Guess I am more practical than you guys. My daughter uses the sticky traps for mice, which lull them for a few hours, I use a rock. Have noticed an increase in the lil guys, This year has been better at food resources they eat, so the numbers increase. Al and NC may have issues with the humidity affecting the bitter products, doubt garlic would work since they like veggies...maybe you could get owl, hawk pheromones scat to leave around? Ground hog numbers are on the rise too.
SteveOh
Cherry Grove, OH
(Zone 6b)

July 6, 2013
12:10 PM

Post #9589065

Sticky traps I refuse to use because they catch more birds than anything else when used outdoors. At least here in SW OH.

Snap traps didn't catch nearly as many rodents as the Havahart traps, but they are cheap and somewhat effective. If you do use snap traps, be sure to use the larger "rat" traps for chipmunks. The smaller "mouse" traps can work but success rate is low.

The Havaharts have caught birds and squirrels, but since it doesn't kill them, I can release them unharmed.

Yes it is an extra step (and one some don't have the stomach to do) to dispatch the chipmunks after they are live caught, but the live traps are simply the most effective at controlling the chipmunks (and field mice)...and they don't kill other wildlife that is inadvertently caught as long as you check them regularly.

Hawks and owls are more interested in the squirrels and rabbits, they rarely take chipmunks here. Garlic and other plant barriers are a joke. Here, I have rabbits bedding in our garlic beds and the urine and scat repellents have no effect what so ever.

I use havaharts and a pellet rifle for the small vermin and a shotgun and electric fencing for the deer. The rabbits and deer are a welcome addition to our larders, the chipmunks and other rodents get tossed in a field for the raptors. They know where to look for a free snack and it keeps them around to help manage the vermin. Nothing goes to waste.


kittriana

kittriana
Magnolia, TX
(Zone 8b)

July 6, 2013
6:08 PM

Post #9589445

My daughters response to a mouse or rat is stand there and try not to scream, 41 yrs old she stands her ground, but I rofl at her attempts NOT to scream...thats ok, the boys have been trained to do the real dirty work if the cats dont catch the sluggish rodent running first and dump the trap on my bedspreads, chuckle. Moles are my issue, I dare not let the dachsunds loose in the garden beds, sigh, and my Gypsy Rott/Wolf mix doesnt understand chasing anything less than a coon...even the deer are safe...

Thumbnail by kittriana   Thumbnail by kittriana   Thumbnail by kittriana      
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RickCorey_WA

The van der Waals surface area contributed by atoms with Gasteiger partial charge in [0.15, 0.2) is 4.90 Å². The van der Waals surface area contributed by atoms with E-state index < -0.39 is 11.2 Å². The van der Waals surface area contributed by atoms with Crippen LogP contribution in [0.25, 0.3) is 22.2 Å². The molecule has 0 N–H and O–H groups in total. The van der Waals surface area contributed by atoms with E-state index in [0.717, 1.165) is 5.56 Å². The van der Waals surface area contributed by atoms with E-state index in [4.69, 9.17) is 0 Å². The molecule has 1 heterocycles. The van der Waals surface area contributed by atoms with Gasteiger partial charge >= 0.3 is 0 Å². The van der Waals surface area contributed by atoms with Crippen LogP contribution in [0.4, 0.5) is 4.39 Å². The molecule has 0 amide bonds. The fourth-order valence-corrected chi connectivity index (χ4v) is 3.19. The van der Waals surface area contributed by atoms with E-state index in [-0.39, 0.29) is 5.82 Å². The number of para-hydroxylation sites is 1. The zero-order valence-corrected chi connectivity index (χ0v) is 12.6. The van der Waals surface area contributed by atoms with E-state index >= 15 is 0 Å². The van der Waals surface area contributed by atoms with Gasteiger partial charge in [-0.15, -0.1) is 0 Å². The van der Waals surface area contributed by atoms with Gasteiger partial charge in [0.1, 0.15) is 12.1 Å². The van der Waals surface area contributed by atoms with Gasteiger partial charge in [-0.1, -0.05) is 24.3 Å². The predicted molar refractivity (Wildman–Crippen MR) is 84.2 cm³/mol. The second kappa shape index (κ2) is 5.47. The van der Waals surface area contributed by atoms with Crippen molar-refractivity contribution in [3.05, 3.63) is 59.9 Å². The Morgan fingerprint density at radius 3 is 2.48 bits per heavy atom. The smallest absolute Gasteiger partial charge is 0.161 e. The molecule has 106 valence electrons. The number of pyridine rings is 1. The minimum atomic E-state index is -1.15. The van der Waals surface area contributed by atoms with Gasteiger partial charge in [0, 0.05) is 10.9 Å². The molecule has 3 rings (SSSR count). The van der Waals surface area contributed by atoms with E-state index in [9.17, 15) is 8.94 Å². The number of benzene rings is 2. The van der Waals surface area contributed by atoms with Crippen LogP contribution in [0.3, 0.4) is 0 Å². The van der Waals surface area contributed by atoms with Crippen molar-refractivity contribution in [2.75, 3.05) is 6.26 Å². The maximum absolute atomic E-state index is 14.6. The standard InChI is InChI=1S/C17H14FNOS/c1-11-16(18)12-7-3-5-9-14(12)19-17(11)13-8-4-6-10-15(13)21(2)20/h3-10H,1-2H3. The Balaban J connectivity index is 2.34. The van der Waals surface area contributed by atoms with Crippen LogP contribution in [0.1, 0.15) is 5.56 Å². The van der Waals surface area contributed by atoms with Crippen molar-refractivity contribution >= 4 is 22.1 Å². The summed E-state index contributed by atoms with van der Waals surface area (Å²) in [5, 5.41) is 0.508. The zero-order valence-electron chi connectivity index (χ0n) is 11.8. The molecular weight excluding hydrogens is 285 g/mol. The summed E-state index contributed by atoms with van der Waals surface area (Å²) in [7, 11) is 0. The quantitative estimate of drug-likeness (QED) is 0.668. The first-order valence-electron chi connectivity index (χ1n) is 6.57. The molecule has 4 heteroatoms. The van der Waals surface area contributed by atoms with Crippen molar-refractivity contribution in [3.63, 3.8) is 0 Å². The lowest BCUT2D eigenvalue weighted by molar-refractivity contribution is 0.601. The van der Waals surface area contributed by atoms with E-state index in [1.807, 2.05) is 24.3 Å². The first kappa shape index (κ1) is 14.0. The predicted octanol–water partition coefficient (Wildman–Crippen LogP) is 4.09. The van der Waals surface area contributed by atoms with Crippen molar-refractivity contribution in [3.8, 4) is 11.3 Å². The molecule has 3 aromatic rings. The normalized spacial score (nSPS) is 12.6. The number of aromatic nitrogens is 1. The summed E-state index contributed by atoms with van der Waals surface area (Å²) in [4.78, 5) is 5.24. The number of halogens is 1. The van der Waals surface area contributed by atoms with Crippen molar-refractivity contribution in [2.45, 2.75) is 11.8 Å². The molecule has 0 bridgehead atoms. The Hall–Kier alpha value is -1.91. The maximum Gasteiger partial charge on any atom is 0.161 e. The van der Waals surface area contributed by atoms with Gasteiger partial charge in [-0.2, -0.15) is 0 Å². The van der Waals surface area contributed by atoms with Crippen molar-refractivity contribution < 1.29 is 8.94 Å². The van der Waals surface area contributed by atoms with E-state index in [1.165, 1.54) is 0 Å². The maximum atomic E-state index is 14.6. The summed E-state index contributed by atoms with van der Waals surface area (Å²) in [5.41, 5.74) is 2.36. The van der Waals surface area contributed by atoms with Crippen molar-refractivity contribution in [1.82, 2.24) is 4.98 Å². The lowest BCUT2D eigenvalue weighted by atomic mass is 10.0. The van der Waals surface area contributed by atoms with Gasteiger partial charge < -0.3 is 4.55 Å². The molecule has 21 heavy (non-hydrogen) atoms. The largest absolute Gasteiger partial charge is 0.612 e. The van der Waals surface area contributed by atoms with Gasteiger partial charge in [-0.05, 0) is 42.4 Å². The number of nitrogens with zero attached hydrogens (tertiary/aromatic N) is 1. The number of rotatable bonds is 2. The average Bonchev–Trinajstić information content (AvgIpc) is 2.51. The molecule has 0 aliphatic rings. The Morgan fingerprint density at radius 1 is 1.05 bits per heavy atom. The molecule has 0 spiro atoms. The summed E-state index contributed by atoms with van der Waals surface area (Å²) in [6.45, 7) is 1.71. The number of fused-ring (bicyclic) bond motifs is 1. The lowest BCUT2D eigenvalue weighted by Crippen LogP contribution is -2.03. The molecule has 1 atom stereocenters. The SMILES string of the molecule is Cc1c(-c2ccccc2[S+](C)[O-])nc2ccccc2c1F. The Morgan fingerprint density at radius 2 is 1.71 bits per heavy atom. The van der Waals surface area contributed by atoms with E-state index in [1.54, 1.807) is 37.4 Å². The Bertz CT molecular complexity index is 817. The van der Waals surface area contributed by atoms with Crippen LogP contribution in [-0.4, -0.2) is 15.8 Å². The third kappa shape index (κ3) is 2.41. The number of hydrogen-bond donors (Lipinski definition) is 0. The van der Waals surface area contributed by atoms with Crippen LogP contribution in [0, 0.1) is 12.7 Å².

RickCorey_WA
Everett, WA
(Zone 8a)

July 7, 2013
12:09 AM

Post #9589697

For a while I lived in woods near a private nature reserve. We would occasionally be visited by small flock of wild turkeys that inspected our lawn for edibles. Usually the tom hung back, mostly out of sight.

Well, our small, timid cat learned that the hens wouldn't bother him, and wonder of wonders, they would even move away from him as if afraid. (They didn't seem at all nervous to me, just avoiding the little nuisance.)

But Toby was proud as punch, "herding" these big ladies slowly around the lawn like a placid herd of sheep.

Eventually the tom turkey decided that no one should boss his hens around but [u]him[/u], so he strutted out towards the strutting Toby, who was not at all prepared to argue with anything that large.

However, neither was Toby willing to be seen to run fearfully away from the scene where he had briefly been In Charge.

So he tried to move away from the tom [u]nonchalantly[/u], as if he had just happened to tire of o herding turkeys and was going to stroll way for a nap.

But the tom could stroll a lot faster than Toby, who kept speeding up while trying to look cool and unconcerned.

His stroll changed to a scurry and then to a dash, which was enough for Mister Tom, who strutted back to his shady spot while Toby hit the brakes, shook himself, looked around to see if anyone had caught him running away - and then reverted to his dignified strolling strut again as if nothing had happened - strutting toward his cat door, just coincidentally.



This message was edited Jul 8, 2013 6:17 PM

kittriana

kittriana
Magnolia, TX
(Zone 8b)

July 8, 2013
1:05 PM

Post #9591760

Chuckl, cool.
ShaynaPearl
Maynard, MA

July 11, 2013
9:43 AM

Post #9595235

hillabeans wrote:
How do I keep them out???? I'm thinking only way is to line the fence with hardware cloth (1/4in. holes) the entire way around... but I'm hating that idea.. plus couldn't they just climb over it??


They can also dig holes under it. I've wondered if getting the hardware fabric 4-6" into the ground would keep them from tunneling. And then there's still the climbing over problem.

Chipmunks ate my tomatoes last year--they ate almost all the cherry tomatoes and took bites out of the beefsteaks--but left everything else alone. This year, we have fewer chipmunks, but I'm trying to prepare for a turf war as the tomatoes ripen. (I won't kill the chipmunks, though.)